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2008 GEM Summer Workshop

Image:Zermatt.jpg

GEM will be holding its annual summer workshop June 22-27, 2008 jointly with SHINE at the Zermatt Resort and Spa in Midway, Utah. Details of the GEM Workshop can be found at the GEM 2008 Summer Workshop web site.

The following sessions are calling for presentations:


Contents

Plasmasphere-Magnetosphere Interactions (New Focus Group)

Conveners: Jerry Goldstein <jgoldstein@swri.edu> and Joe Borovsky <jborovsky@lanl.gov>

The 2008 GEM workshop will feature three sessions for the new Focus Group "Plasmasphere-Magnetosphere Interactions" (PMI). This focus group seeks to improve our understanding of the two-way coupling between the plasmasphere and magnetosphere. The Focus Group proposal is available at

http://enarc.space.swri.edu/PAPERS/FTP/GEM/PMI-FG-Proposal_v2.doc or http://tinyurl.com/6d56vj

The three (3) PMI sessions to be held at the upcoming 2008 GEM:

Tue, 24 June, 10:30 a.m. - 12:15 p.m. PMI 1 (morning): "Waves in the Plasmasphere-Magnetosphere System"

This session will examine the conditions for growth and propagation of various waves including EMIC, whistlers (hiss, chorus), ULF, and their importance to energetic particle dynamics. Emphasis will be placed upon the origin and influence of ambient plasma properties (such as density, composition, and spatial structure on various scale sizes).

Tue, 24 June, 1:30 - 3:00 p.m. PMI 2 (afternoon): "Dynamics and Recirculation of Plasmaspheric Plumes"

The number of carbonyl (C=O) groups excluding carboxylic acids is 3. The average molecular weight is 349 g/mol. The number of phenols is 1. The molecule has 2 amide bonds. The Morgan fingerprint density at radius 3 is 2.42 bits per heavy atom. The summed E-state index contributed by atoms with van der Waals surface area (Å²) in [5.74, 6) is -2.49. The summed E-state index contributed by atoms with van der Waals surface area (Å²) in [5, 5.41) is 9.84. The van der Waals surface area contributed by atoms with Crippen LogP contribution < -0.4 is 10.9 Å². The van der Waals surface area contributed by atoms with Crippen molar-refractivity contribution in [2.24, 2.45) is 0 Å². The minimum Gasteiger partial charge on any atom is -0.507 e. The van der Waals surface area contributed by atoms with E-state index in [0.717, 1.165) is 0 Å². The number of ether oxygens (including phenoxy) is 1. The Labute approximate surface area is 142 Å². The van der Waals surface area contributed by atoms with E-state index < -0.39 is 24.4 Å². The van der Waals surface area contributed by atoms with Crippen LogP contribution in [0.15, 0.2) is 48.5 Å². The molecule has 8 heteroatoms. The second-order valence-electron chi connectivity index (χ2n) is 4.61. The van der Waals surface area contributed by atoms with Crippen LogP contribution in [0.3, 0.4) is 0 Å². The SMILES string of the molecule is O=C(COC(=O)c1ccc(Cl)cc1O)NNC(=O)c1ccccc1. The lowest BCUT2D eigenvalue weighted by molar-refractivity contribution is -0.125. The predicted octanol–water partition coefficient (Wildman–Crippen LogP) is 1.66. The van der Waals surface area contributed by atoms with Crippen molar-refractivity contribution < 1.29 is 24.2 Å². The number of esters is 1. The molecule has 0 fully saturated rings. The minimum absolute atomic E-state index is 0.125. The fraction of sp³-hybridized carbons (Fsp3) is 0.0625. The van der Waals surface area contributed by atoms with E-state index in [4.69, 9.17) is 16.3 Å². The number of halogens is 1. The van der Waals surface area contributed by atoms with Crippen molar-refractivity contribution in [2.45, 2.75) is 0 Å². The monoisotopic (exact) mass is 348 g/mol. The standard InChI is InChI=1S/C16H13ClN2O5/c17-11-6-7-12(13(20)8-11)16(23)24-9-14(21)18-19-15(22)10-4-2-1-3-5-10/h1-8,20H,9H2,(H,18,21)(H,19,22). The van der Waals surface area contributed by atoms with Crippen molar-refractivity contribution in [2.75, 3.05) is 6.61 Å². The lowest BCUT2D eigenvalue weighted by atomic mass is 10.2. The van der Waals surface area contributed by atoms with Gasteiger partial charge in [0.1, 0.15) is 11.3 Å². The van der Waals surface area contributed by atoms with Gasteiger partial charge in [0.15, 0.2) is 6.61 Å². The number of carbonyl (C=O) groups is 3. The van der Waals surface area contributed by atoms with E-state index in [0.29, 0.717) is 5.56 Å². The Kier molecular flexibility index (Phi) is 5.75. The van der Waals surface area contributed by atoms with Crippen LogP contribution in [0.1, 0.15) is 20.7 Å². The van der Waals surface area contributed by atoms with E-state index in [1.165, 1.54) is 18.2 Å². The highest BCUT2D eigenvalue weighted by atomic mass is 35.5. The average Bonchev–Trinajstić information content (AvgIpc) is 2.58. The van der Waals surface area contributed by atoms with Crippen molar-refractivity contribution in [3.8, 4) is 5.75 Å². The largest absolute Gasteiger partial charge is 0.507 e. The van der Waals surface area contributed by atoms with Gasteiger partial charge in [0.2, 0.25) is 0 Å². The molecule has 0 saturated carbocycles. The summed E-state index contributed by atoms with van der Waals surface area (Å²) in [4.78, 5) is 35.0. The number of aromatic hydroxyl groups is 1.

This session will examine the formation, dynamics, and fate of plasmaspheric plume plasma. Specific topics to be addressed include (but are not limited to): observation or modeling of cold, dense plasma mixed with magnetospheric plasma, plume plasma at reconnection sites or on open field lines, recirculation or redistribution of cold, dense plasma into the cusp and plasmasheet.

Wed, 25 June, 3:30 - 5:00 p.m. PMI Planning: "Focus Group Planning Session (Open Discussion)"

In this session, we invite the GEM community to participate in an open forum to plan the PMI Focus Group. A strawman schedule will be presented for free-form discussion, but any interested parties are welcome to make brief (5-minute) presentations (including science) if they are relevant to planning this focus group.

Anyone interested in participating or contributing is encouraged to email Jerry Goldstein (jgoldstein@swri.edu) or Joe Borovsky (jborovsky@lanl.gov).


Substorm Expansion Onset: The First 10 Minutes (New Focus Group)

Conveners: Vassilis Angelopoulos <vassilis@ucla.edu>, Shin Ohtani <Shin.Ohtani@jhuapl.edu> and Kazuo Shiokawa <shiokawa@stelab.nagoya-u.ac.jp> (conveners)